“So the erasure of our history and contributions that African-Americans made to Arizona has been systemically oppressed by predominantly white and white thinking leaders that have no place or have no real gumption to really want to share and carry it out. I had no idea about Malinda Curtis. We just talked about that. The 70-foot-tall mural, the largest mural in downtown Phoenix, of a Black woman who lived here. I want to say maybe it was like the late 1800s or early 1900s, but because I took it upon myself to study the history of the Adams Hotel, there has always been a hotel on that corner.”

Powe continued, “I had an opportunity to learn that Malinda Curtis used to live in an alley a few years ago before it was demolished by the City of Phoenix. Her old hotel, [a] brick hotel, used to be right there in that alley. This woman was a pillar of her community. People came to her, and she helped others find places to stay.”

“But the only reason I learned about that was because of the tribute of the mural. It’s extremely difficult to find any information on Malinda, and I’m certain that it is more difficult for Black families who were born and raised generationally here in the state of Arizona.”

Pratcher II pointed to the erasure of figures like Richard E. Harris, one of the first Black historians and the first Black reporter hired by the Arizona Republic. “So I think of Richard Harris. Richard E. Harris is one of the first Black historians, right? But really, he’s the first Black reporter hired by The Republic. And he comes from a long legacy of Negro press, so he knows what he’s doing in this sort of sense. But his book, “The First 100 Years,” is really the touchstone for understanding Black Arizonan history. And it’s because he understands, as a journalist, what it means to be grounded in the community in that kind of way.”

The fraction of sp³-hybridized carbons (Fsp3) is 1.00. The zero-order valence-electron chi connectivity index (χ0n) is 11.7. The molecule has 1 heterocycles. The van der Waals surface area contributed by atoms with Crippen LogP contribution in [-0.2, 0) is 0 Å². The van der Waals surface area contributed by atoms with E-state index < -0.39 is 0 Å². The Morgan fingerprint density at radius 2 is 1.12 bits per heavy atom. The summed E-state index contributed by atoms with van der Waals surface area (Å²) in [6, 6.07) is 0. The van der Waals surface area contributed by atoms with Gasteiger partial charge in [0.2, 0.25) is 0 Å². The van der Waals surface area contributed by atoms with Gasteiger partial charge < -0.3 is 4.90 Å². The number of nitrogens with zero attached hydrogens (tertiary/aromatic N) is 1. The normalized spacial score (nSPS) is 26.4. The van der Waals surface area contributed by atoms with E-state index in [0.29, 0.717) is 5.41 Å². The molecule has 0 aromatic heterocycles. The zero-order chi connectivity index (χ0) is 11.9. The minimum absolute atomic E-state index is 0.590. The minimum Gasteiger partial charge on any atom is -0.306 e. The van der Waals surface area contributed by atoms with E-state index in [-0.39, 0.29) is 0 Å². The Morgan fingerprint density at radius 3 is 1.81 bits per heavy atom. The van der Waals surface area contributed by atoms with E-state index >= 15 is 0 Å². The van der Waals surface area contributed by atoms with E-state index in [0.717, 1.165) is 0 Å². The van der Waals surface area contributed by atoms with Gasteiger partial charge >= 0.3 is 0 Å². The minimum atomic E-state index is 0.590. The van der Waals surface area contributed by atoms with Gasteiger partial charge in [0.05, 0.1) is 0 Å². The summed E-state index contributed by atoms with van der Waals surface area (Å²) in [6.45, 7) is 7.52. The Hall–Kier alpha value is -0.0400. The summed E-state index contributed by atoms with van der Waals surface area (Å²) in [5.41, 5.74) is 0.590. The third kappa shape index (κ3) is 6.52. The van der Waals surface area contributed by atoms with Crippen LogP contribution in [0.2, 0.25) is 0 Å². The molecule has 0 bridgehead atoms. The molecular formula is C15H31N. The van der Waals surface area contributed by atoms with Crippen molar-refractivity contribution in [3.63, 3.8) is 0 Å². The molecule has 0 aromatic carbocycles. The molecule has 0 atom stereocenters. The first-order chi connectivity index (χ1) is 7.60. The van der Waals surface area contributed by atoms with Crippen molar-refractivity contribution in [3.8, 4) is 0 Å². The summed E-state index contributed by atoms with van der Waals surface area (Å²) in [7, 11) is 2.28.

Pratcher continued, “Like there has to be a relationship between the institutions and the communities that they’re a part of. I would argue that, as I was saying earlier, about the issue with land, right? It’s our institutions and our professional positions. I mean, when we think of the amount of state legislators we have, we have fewer now than we did in 1952.”

Salow pointed to the erasure of ASU’s first Black male graduate, Benton James. 

“We have had Black graduates at ASU who have come through those doors for the last 100 years. We just celebrated in 2020 for the 100th anniversary of the first male Black graduate, Benton James, who graduated in 1924. He was a part of the Teachers College. He graduated from ASU, but nobody knows his history. It has been incredibly difficult for us to find anything about Benton James, not only in our ASU institutional repository but just in general about his movements.”

Salow continued, We’ve been lucky enough to find some things now, with the help of people in our state who are very dedicated to bringing to light the Black history of our state. But why is this history not here? Why are we, as institutions, not taking the time to just go into our own institutional archives and start really connecting the dots when it comes to Black history? As I said, I am doing the work to ensure that all of our Black graduates are Black alumni at ASU, has a story, has a place to tell their story of their time at ASU.”

Stewart closed the discussion on a hopeful note, saying that the other participants in the conversation left him feeling hopeful for the future of Arizona. “My two sisters here, my brother here. I’m almost 73 years of age, so I’m passing the baton. But even I accepted this invitation because I have hope. The very fact that you want to talk about this subject. And I’m here with my two talented, gifted sisters and brothers. Here they are. My hope. They are the future to bring change. And so I acknowledge the reality of the racist system. But I see, when I hear and see my brother and my two sisters here, I have hope.”